Sudan opposition leader says 22 killed in bread protests
Increase in cost of commodities and plunge in Sudanese pound have sparked demonstrations across country
Sudan's main opposition leader Sadiq Al Mahdi has blamed "armed repression" for the death of 22 people in days of protests over the rising cost of bread, although officials gave a lower death toll.
A government decision to increase the price of a loaf of bread from 1 Sudanese pound (Dh0.08) to 3 three Sudanese pounds has sparked demonstrations across the country since Wednesday.
"We condemn the armed repression of demonstrations," said Mr Mahdi, leader of the Umma Party, during a press conference on Saturday in Omdurman on the west bank of the Nile.
While officials gave a lower death toll, Mr Mahdi said "22 people were martyred and several others wounded". He gave no further details regarding the death toll, which could not be independently verified.
The protests first erupted in the eastern city of Atbara before spreading to Al Qadarif, also in eastern Sudan, and then to the capital Khartoum and twin city Omdurman and other areas.
Two demonstrators were killed in Atbara and six others in Al Qadarif, officials said on Thursday, as protesters torched offices of President Omar Al Bashir's ruling National Congress Party.
Mr Mahdi called for a "national and international investigation" into the deaths and said demonstrations would continue to rock Sudan.
The protest movement "is legal and was launched because of the deteriorating situation in Sudan", he said in his first news conference since returning home on Wednesday after almost a year in exile.
A fixture of Sudanese politics since the 1960s, Mr Mahdi was prime minister from 1966 to 1967 and again from 1986 to 1989.
His government was the last one to be democratically elected in Sudan, before it was toppled by a 1989 coup launched by Mr Bashir.
Since then, Mahdi's Umma Party has acted as Sudan's main opposition group and has regularly campaigned against the policies of the government.
According to witnesses, demonstrations spread on Saturday to several more cities.
Around 300 people gathered in the centre of Wad Madani, south-east of Khartoum, "chanting 'the people want the fall of the regime'," one witness said.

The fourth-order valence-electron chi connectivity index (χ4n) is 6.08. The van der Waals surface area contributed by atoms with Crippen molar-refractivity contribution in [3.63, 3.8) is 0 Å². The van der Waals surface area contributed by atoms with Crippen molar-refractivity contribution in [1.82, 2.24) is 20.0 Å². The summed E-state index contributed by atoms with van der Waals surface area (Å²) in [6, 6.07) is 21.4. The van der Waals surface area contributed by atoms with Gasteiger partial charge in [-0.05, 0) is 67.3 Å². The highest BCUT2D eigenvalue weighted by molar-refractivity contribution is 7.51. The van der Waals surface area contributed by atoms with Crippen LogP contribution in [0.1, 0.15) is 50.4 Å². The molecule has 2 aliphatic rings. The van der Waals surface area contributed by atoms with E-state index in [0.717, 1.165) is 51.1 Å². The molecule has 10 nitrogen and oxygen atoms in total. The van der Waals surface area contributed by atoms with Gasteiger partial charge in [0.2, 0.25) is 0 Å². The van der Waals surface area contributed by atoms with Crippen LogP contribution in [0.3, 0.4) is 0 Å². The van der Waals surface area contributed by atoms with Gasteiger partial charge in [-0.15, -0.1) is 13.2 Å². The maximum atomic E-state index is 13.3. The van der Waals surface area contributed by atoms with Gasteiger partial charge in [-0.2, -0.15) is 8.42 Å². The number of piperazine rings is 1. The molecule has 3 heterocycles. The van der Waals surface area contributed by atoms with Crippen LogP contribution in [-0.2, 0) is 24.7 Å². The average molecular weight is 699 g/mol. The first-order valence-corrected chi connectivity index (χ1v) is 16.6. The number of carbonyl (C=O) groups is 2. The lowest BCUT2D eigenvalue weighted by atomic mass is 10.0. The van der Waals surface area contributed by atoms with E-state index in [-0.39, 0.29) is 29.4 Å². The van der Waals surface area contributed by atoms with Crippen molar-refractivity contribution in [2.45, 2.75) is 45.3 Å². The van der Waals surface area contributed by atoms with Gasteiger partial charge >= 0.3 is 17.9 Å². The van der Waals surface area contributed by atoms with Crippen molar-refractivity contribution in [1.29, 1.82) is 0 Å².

Police responded with teargas and by hitting the protesters with batons, he said.
In El Rahad, south-west of Khartoum, hundreds of demonstrators shouting "no to hunger" were also met with tear gas, while administrative premises and the office of the NCP were set on fire, according to another witness.
North of the capital in Al Obeid protesters clashed with police who fired teargas, witnesses said.
Government spokesman Bashar Jumaa had on Friday warned that authorities "will not be lenient" with those who set state buildings on fire or cause other damage to public property.
Opposition members have also been detained, according to Sadiq Youssef from the National Consensus Forces alliance.
He said 14 members of the coalition, including its president, Farouk Abu Issa, were arrested as they left a meeting.
The arrests could not be officially confirmed.
The demonstrations follow a year of mounting economic woes in Sudan, where the cost of some commodities has more than doubled.
Inflation is running at close to 70 per cent and the Sudanese pound has plunged in value, while shortages have been reported for the past three weeks across several cities including Khartoum.
Demonstrations broke out in January over the rising cost of food, but they were soon brought under control with the arrest of opposition leaders and activists.
A presidential adviser, Faisal Ibrahim, said the latest protests were being manipulated by "organised entities", without naming particular groups. He said two of those killed in Al Qadarif were military in civilian clothes.
Also on Saturday, Sudan's national news agency Suna reported that Mr Bashir appointed a senior officer from the powerful National Intelligence and Security Services as governor of Al Qadarif.
Mubarak Shamat will replace Mirghani Saleh, who was killed in a helicopter crash on December 9, Suna said.
Updated: December 23, 2018 10:45 AM